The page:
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1. The approach
The objective of the approach is to gradually accelerate to a maximum controlled speed at takeoff. The most important factor for the distance traveled by an object is its velocity at takeoff both the speed and angle. Elite jumpers usually leave the ground at an angle of twenty degrees or less; therefore, it is more beneficial for a jumper to focus on the speed component of the jump. The greater the speed at takeoff, the longer the trajectory of the center of mass will be. The importance of a takeoff speed is a factor in the success of sprinters in this event.
The length of the approach is usually consistent distance for an athlete. Approaches can vary between 12 and 19 strides on the novice and intermediate levels, while at the elite level they are closer to between 20 and 22 strides. The exact distance and number of strides in an approach depends on the jumpers experience, sprinting technique, and conditioning level. Consistency in the approach is important as it is the competitors objective to get as close to the front of the takeoff board as possible without crossing the line with any part of the foot.Inconsistent approaches are a common problem in the event. As a result the approach is usually practiced by athletes about 68 times per jumping session.
2. The last two strides
The objective of the last two strides is to prepare the body for takeoff while conserving as much speed as possible.The penultimate stride is longer than the last stride. The competitor begins to lower his or her center of gravity to prepare the body for the vertical impulse. The final stride is shorter because the body is beginning to raise the center of gravity in preparation for takeoff.The last two strides are extremely important because they determine the velocity with which the competitor will enter the jump; the greater the velocity, the better the jump.
The objective of the takeoff is to create a vertical impulse through the athletes center of gravity while maintaining balance and control.This phase is one of the most technical parts of the long jump. Jumpers must be conscious to place the foot flat on the ground, because jumping off either the heels or the toes negatively affects the jump. Taking off from the board heelfirst has a braking effect, which decreases velocity and strains the joints. Jumping off the toes decreases stability, putting the leg at risk of buckling or collapsing from underneath the jumper. While concentrating on foot placement, the athlete must also work to maintain proper body position, keeping the torso upright and moving the hips forward and up to achieve the maximum distance from board contact to foot release.There are four main styles of takeoff the kick style, doublearm style, sprint takeoff, and the power sprint or bounding takeoff.
The kick style takeoff is where the athlete actively cycles the leg before a full impulse has been directed into the board then landing into the pit. This requires great strength in the hamstrings. This causes the jumper to jump to large distances.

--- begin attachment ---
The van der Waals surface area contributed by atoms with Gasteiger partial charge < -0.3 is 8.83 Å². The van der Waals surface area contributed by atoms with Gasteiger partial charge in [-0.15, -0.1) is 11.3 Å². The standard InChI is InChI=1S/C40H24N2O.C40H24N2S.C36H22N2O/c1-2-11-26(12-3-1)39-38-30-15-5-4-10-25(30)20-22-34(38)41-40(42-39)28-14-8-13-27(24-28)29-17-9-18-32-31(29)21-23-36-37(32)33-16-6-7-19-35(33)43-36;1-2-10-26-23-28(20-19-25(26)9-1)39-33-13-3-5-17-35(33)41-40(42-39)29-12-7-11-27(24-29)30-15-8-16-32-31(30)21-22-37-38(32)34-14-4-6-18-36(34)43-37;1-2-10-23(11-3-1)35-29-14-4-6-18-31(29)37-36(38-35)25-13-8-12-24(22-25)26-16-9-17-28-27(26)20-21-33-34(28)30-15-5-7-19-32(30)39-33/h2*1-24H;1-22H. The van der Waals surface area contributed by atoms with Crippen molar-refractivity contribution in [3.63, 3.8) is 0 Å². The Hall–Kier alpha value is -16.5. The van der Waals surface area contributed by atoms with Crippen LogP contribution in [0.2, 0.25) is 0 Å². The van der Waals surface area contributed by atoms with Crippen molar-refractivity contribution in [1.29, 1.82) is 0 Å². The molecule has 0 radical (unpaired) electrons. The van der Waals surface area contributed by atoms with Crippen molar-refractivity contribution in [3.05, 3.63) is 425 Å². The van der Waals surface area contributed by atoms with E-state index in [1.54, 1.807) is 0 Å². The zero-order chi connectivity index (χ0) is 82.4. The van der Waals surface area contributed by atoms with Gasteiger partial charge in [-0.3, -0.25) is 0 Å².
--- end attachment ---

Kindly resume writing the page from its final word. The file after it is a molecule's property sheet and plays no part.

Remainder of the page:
The doublearm style of takeoff works by moving both arms in a vertical direction as the competitor takes off. This produces a high hip height and a large vertical impulse.
The sprint takeoff is the style most widely instructed by coaching staff. This is a classic singlearm action that resembles a jumper in full stride. It is an efficient takeoff style for maintaining velocity through takeoff.
7. Power sprint or bounding
The power sprint takeoff, or bounding takeoff, is one of the more common elite styles. Very similar to the sprint style, the body resembles a sprinter in full stride. However, there is one major difference. The arm that pushes back on takeoff (the arm on the side of the takeoff leg) fully extends backward, rather than remaining at a bent position. This additional extension increases the impulse at takeoff.The correct style of takeoff will vary from athlete to athlete.
8. Action in the air and landing
There are three major flight techniques for the long jump the hang, the sail, and the hitchkick. Each technique is to combat the forward rotation experienced from takeoff but is basically down to preference from the athlete. It is important to note that once the body is airborne, there is nothing that the athlete can do to change the direction they are traveling and consequently where they are going to land in the pit. However, it can be argued that certain techniques influence an athletes landing, which can have an impact on distance measured. For example, if an athlete lands feet first but falls back because they are not correctly balanced, a lower distance will be measured. In the 1970s some jumpers did a forward somersault, that was subsequently made illegal.
The long jump generally requires training in a variety of areas. These areas include speed work, jumping, over distance running, weight training, plyometric training, bounding and flexibility.
10. Speed work
Speed work is essentially short distance speed training where the athlete would be running at top or near top speeds. The distances for this type of work would vary between indoor and outdoor season but are usually around 3060m for indoors and up to 100m for outdoors.
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